Everywhere one surfed on the news or Sunday talk shows it was question of Iran. Of preparing for sanctions, or war with Iran - or sanctions that would ultimately lead to war.
And yet, one image stuns the mind: that of Tehrani’s in their shiny cars, tooting and carousing in the night streets - just like Italians. Two-term President Khatami was considered by reform-minded Iranians, not to have been able to go far enough, but it seems he has succeeded at least in obtaining for Iranians the right to enjoy the material benefits of modernity. Speaking
at an American university, the white turbaned ex-President Khatami hopes America will support moderate Islam, instead of worrying about the one represented by terrorists.
In a televised debate, the Republican Senator from my state of Pennsylvania, Rick Sanatorium, declared Khatami shouldn’t have been given a visa. For some unfathomable reason, Democratic Governor Ed Rendell was quoted in the National Review as saying that “Sanatorium delivers”. He picked the unprepossessing, unpersuasive Bob Casey because his father was a much respected politician to defeat the number three Senate Republican, and the DLC agreed.
In this year of all possible Republican dangers, if the Democrats didn't’t even have the guts to anoint the much more articulate and knowledgeable Chuck Pennachio, how to hope they will be strong enough to prevent a nuclear strike on Iran’s deeply buried research facilities?
In an on-line newsletter “Money and Markets”, John Burke dots the i’s and crosses the t’s: Saudi Arabia has the largest oil supplies, Iraq has the third largest. Burke warns that Iraq is for all practical purposes being taken over by Iran, which will then control the largest world oil supplies. When you know that Saudi Arabia is a Sunni monarchy, while Iran and Iraq are now ruled by Shi’ites, the violence we’re seeing in Iraq may be only the forerunner of a broader sectarian conflict engulfing the Muslim world.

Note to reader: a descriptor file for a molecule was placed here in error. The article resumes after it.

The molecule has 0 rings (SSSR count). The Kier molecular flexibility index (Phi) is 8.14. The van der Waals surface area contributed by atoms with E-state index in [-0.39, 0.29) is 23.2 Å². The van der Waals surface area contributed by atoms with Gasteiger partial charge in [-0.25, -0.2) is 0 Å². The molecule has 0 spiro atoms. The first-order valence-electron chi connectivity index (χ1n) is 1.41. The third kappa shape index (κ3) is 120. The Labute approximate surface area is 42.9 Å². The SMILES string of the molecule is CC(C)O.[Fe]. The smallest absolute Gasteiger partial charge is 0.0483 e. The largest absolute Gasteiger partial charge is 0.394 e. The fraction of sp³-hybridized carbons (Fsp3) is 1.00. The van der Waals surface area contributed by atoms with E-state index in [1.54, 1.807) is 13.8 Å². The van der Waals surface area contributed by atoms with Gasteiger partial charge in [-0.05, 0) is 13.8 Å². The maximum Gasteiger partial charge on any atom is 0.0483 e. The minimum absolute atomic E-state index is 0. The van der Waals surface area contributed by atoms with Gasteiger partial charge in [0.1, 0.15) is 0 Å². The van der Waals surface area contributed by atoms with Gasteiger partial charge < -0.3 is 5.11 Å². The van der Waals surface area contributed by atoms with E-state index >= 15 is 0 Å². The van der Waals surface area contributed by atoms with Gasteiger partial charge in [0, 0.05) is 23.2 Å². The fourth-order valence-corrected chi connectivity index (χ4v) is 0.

Burke’s Aug 14th headline reads: No Truce from Wars! Your Defense...But he’s not interested in the life and death consequences, merely on what it means for savvy investors. Unlike our news anchors and pundits, Burke recognizes that it is highly unlikelyh that the U.S> and its allies will pull out of the region, adding: “The prolonged conflict in the region puts more than half of the world's oil reserves at risk, and the West will do everything to protect its access”.... driving the demand for both (a) conventional military hardware and (b) anti-terror technology. Therefore, a diversified portfolio of defense stocks should address both needs.”
We should have a (Maheresque) new rule that all news anchors should precede information about Iran, Iraq or the MIddle East with the sentence: “The United States will do anything to protect its access to oil”.
That way, everyone would know that whatever the news of the day, if it doesn't fit into that frame, it's irrelevant.